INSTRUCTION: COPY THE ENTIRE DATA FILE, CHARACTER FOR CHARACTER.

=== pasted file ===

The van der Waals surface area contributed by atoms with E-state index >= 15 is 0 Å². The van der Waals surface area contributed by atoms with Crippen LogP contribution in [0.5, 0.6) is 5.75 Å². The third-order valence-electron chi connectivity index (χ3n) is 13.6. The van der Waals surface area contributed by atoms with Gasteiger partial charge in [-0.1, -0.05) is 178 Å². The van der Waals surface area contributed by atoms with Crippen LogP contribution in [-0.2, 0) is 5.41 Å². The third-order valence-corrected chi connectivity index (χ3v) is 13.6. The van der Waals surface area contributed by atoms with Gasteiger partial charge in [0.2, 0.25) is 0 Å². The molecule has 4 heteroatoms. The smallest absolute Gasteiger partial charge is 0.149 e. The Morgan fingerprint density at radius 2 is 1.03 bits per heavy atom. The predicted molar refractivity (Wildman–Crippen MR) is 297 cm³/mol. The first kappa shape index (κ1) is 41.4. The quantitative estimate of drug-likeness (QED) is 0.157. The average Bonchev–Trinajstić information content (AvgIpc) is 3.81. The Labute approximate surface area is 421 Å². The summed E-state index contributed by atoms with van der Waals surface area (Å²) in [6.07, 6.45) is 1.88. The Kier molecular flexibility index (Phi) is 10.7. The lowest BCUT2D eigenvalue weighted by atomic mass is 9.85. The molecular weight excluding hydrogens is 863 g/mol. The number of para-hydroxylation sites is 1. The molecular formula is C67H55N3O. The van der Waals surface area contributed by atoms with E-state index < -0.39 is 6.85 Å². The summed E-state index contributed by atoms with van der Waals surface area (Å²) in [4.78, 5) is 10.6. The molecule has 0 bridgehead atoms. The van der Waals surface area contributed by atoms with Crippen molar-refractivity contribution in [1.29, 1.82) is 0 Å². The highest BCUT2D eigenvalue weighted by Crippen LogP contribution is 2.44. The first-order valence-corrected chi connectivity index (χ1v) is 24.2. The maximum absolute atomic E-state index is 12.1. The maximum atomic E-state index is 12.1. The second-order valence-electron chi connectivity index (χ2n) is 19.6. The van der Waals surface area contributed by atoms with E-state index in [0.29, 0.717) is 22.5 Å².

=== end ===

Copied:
The van der Waals surface area contributed by atoms with E-state index >= 15 is 0 Å². The van der Waals surface area contributed by atoms with Crippen LogP contribution in [0.5, 0.6) is 5.75 Å². The third-order valence-electron chi connectivity index (χ3n) is 13.6. The van der Waals surface area contributed by atoms with Gasteiger partial charge in [-0.1, -0.05) is 178 Å². The van der Waals surface area contributed by atoms with Crippen LogP contribution in [-0.2, 0) is 5.41 Å². The third-order valence-corrected chi connectivity index (χ3v) is 13.6. The van der Waals surface area contributed by atoms with Gasteiger partial charge in [0.2, 0.25) is 0 Å². The molecule has 4 heteroatoms. The smallest absolute Gasteiger partial charge is 0.149 e. The Morgan fingerprint density at radius 2 is 1.03 bits per heavy atom. The predicted molar refractivity (Wildman–Crippen MR) is 297 cm³/mol. The first kappa shape index (κ1) is 41.4. The quantitative estimate of drug-likeness (QED) is 0.157. The average Bonchev–Trinajstić information content (AvgIpc) is 3.81. The Labute approximate surface area is 421 Å². The summed E-state index contributed by atoms with van der Waals surface area (Å²) in [6.07, 6.45) is 1.88. The Kier molecular flexibility index (Phi) is 10.7. The lowest BCUT2D eigenvalue weighted by atomic mass is 9.85. The molecular weight excluding hydrogens is 863 g/mol. The number of para-hydroxylation sites is 1. The molecular formula is C67H55N3O. The van der Waals surface area contributed by atoms with E-state index < -0.39 is 6.85 Å². The summed E-state index contributed by atoms with van der Waals surface area (Å²) in [4.78, 5) is 10.6. The molecule has 0 bridgehead atoms. The van der Waals surface area contributed by atoms with Crippen molar-refractivity contribution in [1.29, 1.82) is 0 Å². The highest BCUT2D eigenvalue weighted by Crippen LogP contribution is 2.44. The first-order valence-corrected chi connectivity index (χ1v) is 24.2. The maximum absolute atomic E-state index is 12.1. The maximum atomic E-state index is 12.1. The second-order valence-electron chi connectivity index (χ2n) is 19.6. The van der Waals surface area contributed by atoms with E-state index in [0.29, 0.717) is 22.5 Å².